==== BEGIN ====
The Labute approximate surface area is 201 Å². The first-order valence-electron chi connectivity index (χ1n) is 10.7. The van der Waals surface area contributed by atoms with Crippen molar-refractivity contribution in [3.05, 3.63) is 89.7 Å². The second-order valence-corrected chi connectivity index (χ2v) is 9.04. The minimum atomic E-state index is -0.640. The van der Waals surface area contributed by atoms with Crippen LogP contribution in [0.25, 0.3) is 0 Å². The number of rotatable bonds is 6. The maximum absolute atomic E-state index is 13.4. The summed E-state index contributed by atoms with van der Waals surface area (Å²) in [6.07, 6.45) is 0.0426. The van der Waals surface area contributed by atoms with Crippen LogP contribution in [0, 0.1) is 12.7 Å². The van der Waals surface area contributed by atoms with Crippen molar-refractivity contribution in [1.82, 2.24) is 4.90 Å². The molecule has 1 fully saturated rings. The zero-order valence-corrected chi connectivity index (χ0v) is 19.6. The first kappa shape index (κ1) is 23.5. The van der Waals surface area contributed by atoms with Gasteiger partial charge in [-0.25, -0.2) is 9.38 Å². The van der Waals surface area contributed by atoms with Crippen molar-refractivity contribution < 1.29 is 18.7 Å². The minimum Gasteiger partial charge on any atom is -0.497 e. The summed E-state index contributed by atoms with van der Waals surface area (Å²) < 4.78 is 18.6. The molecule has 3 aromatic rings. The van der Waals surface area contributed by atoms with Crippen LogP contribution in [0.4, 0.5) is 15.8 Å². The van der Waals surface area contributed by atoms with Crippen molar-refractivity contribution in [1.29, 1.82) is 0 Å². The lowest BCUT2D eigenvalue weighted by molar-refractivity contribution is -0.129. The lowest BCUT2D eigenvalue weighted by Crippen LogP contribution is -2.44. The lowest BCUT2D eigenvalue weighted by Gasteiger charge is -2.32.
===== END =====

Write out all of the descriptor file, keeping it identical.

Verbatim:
The Labute approximate surface area is 201 Å². The first-order valence-electron chi connectivity index (χ1n) is 10.7. The van der Waals surface area contributed by atoms with Crippen molar-refractivity contribution in [3.05, 3.63) is 89.7 Å². The second-order valence-corrected chi connectivity index (χ2v) is 9.04. The minimum atomic E-state index is -0.640. The van der Waals surface area contributed by atoms with Crippen LogP contribution in [0.25, 0.3) is 0 Å². The number of rotatable bonds is 6. The maximum absolute atomic E-state index is 13.4. The summed E-state index contributed by atoms with van der Waals surface area (Å²) in [6.07, 6.45) is 0.0426. The van der Waals surface area contributed by atoms with Crippen LogP contribution in [0, 0.1) is 12.7 Å². The van der Waals surface area contributed by atoms with Crippen molar-refractivity contribution in [1.82, 2.24) is 4.90 Å². The molecule has 1 fully saturated rings. The zero-order valence-corrected chi connectivity index (χ0v) is 19.6. The first kappa shape index (κ1) is 23.5. The van der Waals surface area contributed by atoms with Gasteiger partial charge in [-0.25, -0.2) is 9.38 Å². The van der Waals surface area contributed by atoms with Crippen molar-refractivity contribution < 1.29 is 18.7 Å². The minimum Gasteiger partial charge on any atom is -0.497 e. The summed E-state index contributed by atoms with van der Waals surface area (Å²) < 4.78 is 18.6. The molecule has 3 aromatic rings. The van der Waals surface area contributed by atoms with Crippen LogP contribution in [0.4, 0.5) is 15.8 Å². The van der Waals surface area contributed by atoms with Crippen molar-refractivity contribution in [1.29, 1.82) is 0 Å². The lowest BCUT2D eigenvalue weighted by molar-refractivity contribution is -0.129. The lowest BCUT2D eigenvalue weighted by Crippen LogP contribution is -2.44. The lowest BCUT2D eigenvalue weighted by Gasteiger charge is -2.32.